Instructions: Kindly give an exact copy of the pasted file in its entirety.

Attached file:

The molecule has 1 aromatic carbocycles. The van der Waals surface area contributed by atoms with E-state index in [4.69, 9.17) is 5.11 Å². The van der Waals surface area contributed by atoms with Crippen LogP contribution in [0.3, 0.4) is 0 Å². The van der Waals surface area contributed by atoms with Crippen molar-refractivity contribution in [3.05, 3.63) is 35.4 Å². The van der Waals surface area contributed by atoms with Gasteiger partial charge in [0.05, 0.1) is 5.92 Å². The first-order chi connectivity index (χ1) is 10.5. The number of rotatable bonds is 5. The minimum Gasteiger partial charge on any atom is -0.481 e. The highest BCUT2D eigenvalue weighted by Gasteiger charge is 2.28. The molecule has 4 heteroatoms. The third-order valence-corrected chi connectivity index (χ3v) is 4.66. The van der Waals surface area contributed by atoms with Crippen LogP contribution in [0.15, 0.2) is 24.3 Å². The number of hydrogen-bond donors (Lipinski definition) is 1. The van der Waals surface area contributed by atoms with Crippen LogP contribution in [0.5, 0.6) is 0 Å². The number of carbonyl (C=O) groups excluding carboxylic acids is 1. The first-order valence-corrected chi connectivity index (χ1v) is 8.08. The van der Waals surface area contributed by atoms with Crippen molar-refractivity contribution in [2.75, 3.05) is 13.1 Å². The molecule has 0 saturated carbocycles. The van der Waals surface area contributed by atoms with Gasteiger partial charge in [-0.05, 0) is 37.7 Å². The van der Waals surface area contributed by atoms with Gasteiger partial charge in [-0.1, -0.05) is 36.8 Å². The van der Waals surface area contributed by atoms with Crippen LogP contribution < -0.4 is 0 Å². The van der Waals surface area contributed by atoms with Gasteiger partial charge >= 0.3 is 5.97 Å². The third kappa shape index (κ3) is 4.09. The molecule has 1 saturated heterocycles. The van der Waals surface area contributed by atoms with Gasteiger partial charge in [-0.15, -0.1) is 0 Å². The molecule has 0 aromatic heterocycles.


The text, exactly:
The molecule has 1 aromatic carbocycles. The van der Waals surface area contributed by atoms with E-state index in [4.69, 9.17) is 5.11 Å². The van der Waals surface area contributed by atoms with Crippen LogP contribution in [0.3, 0.4) is 0 Å². The van der Waals surface area contributed by atoms with Crippen molar-refractivity contribution in [3.05, 3.63) is 35.4 Å². The van der Waals surface area contributed by atoms with Gasteiger partial charge in [0.05, 0.1) is 5.92 Å². The first-order chi connectivity index (χ1) is 10.5. The number of rotatable bonds is 5. The minimum Gasteiger partial charge on any atom is -0.481 e. The highest BCUT2D eigenvalue weighted by Gasteiger charge is 2.28. The molecule has 4 heteroatoms. The third-order valence-corrected chi connectivity index (χ3v) is 4.66. The van der Waals surface area contributed by atoms with Crippen LogP contribution in [0.15, 0.2) is 24.3 Å². The number of hydrogen-bond donors (Lipinski definition) is 1. The van der Waals surface area contributed by atoms with Crippen LogP contribution in [0.5, 0.6) is 0 Å². The number of carbonyl (C=O) groups excluding carboxylic acids is 1. The first-order valence-corrected chi connectivity index (χ1v) is 8.08. The van der Waals surface area contributed by atoms with Crippen molar-refractivity contribution in [2.75, 3.05) is 13.1 Å². The molecule has 0 saturated carbocycles. The van der Waals surface area contributed by atoms with Gasteiger partial charge in [-0.05, 0) is 37.7 Å². The van der Waals surface area contributed by atoms with Gasteiger partial charge in [-0.1, -0.05) is 36.8 Å². The van der Waals surface area contributed by atoms with Crippen LogP contribution < -0.4 is 0 Å². The van der Waals surface area contributed by atoms with Gasteiger partial charge >= 0.3 is 5.97 Å². The third kappa shape index (κ3) is 4.09. The molecule has 1 saturated heterocycles. The van der Waals surface area contributed by atoms with Gasteiger partial charge in [-0.15, -0.1) is 0 Å². The molecule has 0 aromatic heterocycles.